People throw around the term "obesity" pretty easily these days. In a world so often focused on losing weight and being thin, anyone with a few extra pounds on them may end up being called "obese." Yet, if a doctor's tests determine that you are obese, you need to be aware of the health risks that obesity can produce.
But there are more factors besides weight that determine your health. People can be different shapes, sizes, and weights due to culture, genetics, or preference. Obviously not everyone is thin, not everyone can be, and not everyone wants to be! Some say you can be healthy at any weight "“ what do you think?
What Is Obesity?
The most common method used to determine obesity is weighing oneself on a scale. But this isn't very accurate. A more useful way to determine obesity is the body mass index or the BMI. Obesity is defined as having a BMI â‰¥ 30. The formula for finding your BMI is to divide your weight (in kilograms) by your height in meters squared. Now, Americans don't usually use the metric system, so the translation is to multiply your weight in pounds by 703, then divide the result by your height in inches, and divide that result by your height in inches again. Got it?
For example, Jatara weights 135 pounds and is 5 foot 2 inches tall, so her BMI would be:
135 pounds x 703 = 94905 Ã· 62 inches = 1530.73 Ã· 62 inches = 24.7
Jatara is not obese.
How Does Obesity Develop?
There are ways to curb this health problem, and it all starts with knowing the facts.
What's the difference between being "obese" or just being "overweight"?
The important thing to remember is that obesity is more severe than being overweight. People who are obese are 20 percent or more above their ideal body weight. Being overweight applies to people who are above their ideal body weight.
What leads to obesity?
There are many factors that contribute to obesity, and most people who suffer from obesity are influenced by more than one factor:
First and foremost is excessive food. Of course, everyone needs food, and it should be something that we all enjoy, but like all things, food needs to be consumed in moderation—meaning that it's important to eat well-balanced meals. Don't deprive yourself, but don't overindulge, either. Not exercising is another big factor. Even if you don't consider yourself an athlete, it's important to be active and not spend a lot of time sitting around. Exercise, along with a healthy diet, is one of the most effective ways to fight obesity. Even things as simple as walking instead of driving, or taking the stairs instead of the elevator, can have a positive impact on your overall health. Genetics is another key player. Just like green eyes or brown hair, certain things can be passed down from parent to child. But just because someone in your family is overweight doesn't mean that you will be too. Recent studies show that not getting enough sleep can add to your possibility of becoming obese. If your body does not have enough rest, it does not produce enough leptin*, which may make you feel hungrier. You may develop cravings, especially for fatty foods and sweets.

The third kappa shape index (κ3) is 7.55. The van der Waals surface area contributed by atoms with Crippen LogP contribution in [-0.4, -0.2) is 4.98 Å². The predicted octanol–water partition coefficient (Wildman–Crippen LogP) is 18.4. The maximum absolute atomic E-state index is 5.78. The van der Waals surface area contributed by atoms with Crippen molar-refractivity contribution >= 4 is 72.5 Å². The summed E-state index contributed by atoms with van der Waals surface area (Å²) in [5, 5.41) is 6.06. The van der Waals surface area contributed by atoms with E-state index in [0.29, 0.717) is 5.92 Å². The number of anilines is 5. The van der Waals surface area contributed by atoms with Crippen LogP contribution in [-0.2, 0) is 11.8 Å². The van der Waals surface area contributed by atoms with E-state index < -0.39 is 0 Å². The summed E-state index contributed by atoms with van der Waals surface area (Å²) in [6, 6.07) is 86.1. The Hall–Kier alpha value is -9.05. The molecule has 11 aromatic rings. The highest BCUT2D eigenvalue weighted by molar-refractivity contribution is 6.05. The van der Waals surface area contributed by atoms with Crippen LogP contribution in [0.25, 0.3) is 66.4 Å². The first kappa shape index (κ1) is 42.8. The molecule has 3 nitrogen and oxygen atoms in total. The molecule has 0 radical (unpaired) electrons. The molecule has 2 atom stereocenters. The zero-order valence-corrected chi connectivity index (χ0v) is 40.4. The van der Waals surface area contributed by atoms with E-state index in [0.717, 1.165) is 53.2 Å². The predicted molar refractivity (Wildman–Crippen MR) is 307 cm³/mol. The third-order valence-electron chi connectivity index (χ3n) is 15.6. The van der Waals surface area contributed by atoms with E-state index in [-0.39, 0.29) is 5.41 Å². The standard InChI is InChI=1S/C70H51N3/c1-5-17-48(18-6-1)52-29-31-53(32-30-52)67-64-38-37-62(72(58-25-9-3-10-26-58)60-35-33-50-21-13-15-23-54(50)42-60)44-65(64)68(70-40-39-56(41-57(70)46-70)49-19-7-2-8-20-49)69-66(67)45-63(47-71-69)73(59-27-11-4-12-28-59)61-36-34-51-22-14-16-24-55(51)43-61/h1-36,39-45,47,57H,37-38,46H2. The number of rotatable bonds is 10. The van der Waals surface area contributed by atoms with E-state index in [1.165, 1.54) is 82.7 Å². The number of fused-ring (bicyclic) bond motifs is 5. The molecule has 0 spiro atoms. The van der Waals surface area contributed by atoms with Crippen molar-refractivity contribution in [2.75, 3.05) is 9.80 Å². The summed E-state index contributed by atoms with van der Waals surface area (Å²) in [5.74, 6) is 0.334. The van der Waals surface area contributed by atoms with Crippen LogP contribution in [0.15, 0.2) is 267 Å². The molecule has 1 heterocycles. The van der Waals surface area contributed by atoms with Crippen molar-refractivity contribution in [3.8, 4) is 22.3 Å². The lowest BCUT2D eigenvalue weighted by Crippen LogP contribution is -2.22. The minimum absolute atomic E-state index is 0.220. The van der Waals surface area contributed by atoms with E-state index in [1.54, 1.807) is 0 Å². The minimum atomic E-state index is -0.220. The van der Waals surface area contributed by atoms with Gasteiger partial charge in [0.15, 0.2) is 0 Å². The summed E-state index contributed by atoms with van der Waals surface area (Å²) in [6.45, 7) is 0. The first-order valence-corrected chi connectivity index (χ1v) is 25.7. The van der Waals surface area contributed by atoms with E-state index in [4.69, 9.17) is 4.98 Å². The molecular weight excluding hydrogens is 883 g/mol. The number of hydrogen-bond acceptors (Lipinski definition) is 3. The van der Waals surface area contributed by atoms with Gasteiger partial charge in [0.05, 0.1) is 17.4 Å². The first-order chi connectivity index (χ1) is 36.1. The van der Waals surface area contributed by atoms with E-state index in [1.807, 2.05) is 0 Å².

But obesity often goes deeper than just too much food and not enough exercise. Often, people who are obese don't simply eat unhealthy foods, they have unhealthy relationships with food. Sometimes eating a lot seems like the easiest way to deal with stress or negative emotions. People often use food as a comfort in their lives.
*Leptin: a hormone that controls your hunger.
Be Proud, Be Beautiful
Are you a teen who is overweight or obese? Do you get teased about it? Well, I'm here to tell you that you're not alone. I'm a teen much like the rest of you. I have two eyes, a nose, lips, two ears, all 10 fingers and all 10 toes, but the only thing that makes me different from some kids is my weight. My weight is too high.
Now, I'm not obese, but I am overweight. I may not look it that much...
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